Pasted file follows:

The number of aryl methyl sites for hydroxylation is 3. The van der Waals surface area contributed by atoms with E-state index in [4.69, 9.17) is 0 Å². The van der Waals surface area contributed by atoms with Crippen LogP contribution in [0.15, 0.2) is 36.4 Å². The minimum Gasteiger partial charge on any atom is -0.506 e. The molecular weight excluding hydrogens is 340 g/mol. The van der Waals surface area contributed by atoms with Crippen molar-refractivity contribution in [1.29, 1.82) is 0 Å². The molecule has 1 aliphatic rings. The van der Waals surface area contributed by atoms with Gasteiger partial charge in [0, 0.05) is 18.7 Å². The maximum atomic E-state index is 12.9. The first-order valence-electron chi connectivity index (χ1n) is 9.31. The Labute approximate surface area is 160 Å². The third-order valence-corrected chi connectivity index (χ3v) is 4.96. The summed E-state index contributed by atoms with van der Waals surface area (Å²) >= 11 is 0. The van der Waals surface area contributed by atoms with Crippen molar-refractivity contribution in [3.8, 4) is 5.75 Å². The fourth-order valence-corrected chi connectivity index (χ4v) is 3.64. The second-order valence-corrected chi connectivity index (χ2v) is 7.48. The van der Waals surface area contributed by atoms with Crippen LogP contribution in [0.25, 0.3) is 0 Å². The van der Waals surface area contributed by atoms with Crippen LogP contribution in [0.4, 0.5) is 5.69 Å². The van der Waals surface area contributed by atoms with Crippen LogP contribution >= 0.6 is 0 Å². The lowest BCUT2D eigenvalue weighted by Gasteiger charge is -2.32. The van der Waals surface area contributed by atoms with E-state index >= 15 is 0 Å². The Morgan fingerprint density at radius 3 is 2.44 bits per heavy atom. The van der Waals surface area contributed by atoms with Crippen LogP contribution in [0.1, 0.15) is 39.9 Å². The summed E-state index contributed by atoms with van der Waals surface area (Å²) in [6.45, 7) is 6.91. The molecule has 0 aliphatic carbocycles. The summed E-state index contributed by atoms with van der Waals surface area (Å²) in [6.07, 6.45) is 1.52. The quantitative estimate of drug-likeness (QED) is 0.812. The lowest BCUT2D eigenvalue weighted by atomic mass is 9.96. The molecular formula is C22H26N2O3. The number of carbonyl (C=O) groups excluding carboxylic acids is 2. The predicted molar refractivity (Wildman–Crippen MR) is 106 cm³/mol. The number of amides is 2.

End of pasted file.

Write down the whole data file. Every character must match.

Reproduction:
The number of aryl methyl sites for hydroxylation is 3. The van der Waals surface area contributed by atoms with E-state index in [4.69, 9.17) is 0 Å². The van der Waals surface area contributed by atoms with Crippen LogP contribution in [0.15, 0.2) is 36.4 Å². The minimum Gasteiger partial charge on any atom is -0.506 e. The molecular weight excluding hydrogens is 340 g/mol. The van der Waals surface area contributed by atoms with Crippen molar-refractivity contribution in [1.29, 1.82) is 0 Å². The molecule has 1 aliphatic rings. The van der Waals surface area contributed by atoms with Gasteiger partial charge in [0, 0.05) is 18.7 Å². The maximum atomic E-state index is 12.9. The first-order valence-electron chi connectivity index (χ1n) is 9.31. The Labute approximate surface area is 160 Å². The third-order valence-corrected chi connectivity index (χ3v) is 4.96. The summed E-state index contributed by atoms with van der Waals surface area (Å²) >= 11 is 0. The van der Waals surface area contributed by atoms with Crippen molar-refractivity contribution in [3.8, 4) is 5.75 Å². The fourth-order valence-corrected chi connectivity index (χ4v) is 3.64. The second-order valence-corrected chi connectivity index (χ2v) is 7.48. The van der Waals surface area contributed by atoms with Crippen LogP contribution in [0.25, 0.3) is 0 Å². The van der Waals surface area contributed by atoms with Crippen LogP contribution in [0.4, 0.5) is 5.69 Å². The van der Waals surface area contributed by atoms with Crippen LogP contribution >= 0.6 is 0 Å². The lowest BCUT2D eigenvalue weighted by Gasteiger charge is -2.32. The van der Waals surface area contributed by atoms with E-state index >= 15 is 0 Å². The Morgan fingerprint density at radius 3 is 2.44 bits per heavy atom. The van der Waals surface area contributed by atoms with Crippen LogP contribution in [0.1, 0.15) is 39.9 Å². The summed E-state index contributed by atoms with van der Waals surface area (Å²) in [6.45, 7) is 6.91. The molecule has 0 aliphatic carbocycles. The summed E-state index contributed by atoms with van der Waals surface area (Å²) in [6.07, 6.45) is 1.52. The quantitative estimate of drug-likeness (QED) is 0.812. The lowest BCUT2D eigenvalue weighted by atomic mass is 9.96. The molecular formula is C22H26N2O3. The number of carbonyl (C=O) groups excluding carboxylic acids is 2. The predicted molar refractivity (Wildman–Crippen MR) is 106 cm³/mol. The number of amides is 2.